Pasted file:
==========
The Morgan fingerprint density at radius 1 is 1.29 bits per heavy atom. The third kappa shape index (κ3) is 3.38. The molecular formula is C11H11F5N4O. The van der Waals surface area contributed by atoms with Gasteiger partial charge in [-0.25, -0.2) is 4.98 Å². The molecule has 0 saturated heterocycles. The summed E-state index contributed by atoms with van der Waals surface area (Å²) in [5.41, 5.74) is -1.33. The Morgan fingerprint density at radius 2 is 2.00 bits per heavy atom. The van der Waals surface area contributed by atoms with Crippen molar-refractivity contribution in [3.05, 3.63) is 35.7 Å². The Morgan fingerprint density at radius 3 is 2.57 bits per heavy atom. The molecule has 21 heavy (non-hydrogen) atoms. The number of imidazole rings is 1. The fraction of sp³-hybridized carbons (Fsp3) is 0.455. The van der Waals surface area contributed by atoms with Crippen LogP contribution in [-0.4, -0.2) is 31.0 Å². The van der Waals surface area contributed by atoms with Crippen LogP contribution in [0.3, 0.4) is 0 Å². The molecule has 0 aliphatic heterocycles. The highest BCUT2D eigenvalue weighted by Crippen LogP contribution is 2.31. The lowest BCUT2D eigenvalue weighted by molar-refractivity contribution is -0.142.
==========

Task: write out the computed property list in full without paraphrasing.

The Morgan fingerprint density at radius 1 is 1.29 bits per heavy atom. The third kappa shape index (κ3) is 3.38. The molecular formula is C11H11F5N4O. The van der Waals surface area contributed by atoms with Gasteiger partial charge in [-0.25, -0.2) is 4.98 Å². The molecule has 0 saturated heterocycles. The summed E-state index contributed by atoms with van der Waals surface area (Å²) in [5.41, 5.74) is -1.33. The Morgan fingerprint density at radius 2 is 2.00 bits per heavy atom. The van der Waals surface area contributed by atoms with Crippen molar-refractivity contribution in [3.05, 3.63) is 35.7 Å². The Morgan fingerprint density at radius 3 is 2.57 bits per heavy atom. The molecule has 21 heavy (non-hydrogen) atoms. The number of imidazole rings is 1. The fraction of sp³-hybridized carbons (Fsp3) is 0.455. The van der Waals surface area contributed by atoms with Crippen LogP contribution in [-0.4, -0.2) is 31.0 Å². The van der Waals surface area contributed by atoms with Crippen LogP contribution in [0.3, 0.4) is 0 Å². The molecule has 0 aliphatic heterocycles. The highest BCUT2D eigenvalue weighted by Crippen LogP contribution is 2.31. The lowest BCUT2D eigenvalue weighted by molar-refractivity contribution is -0.142.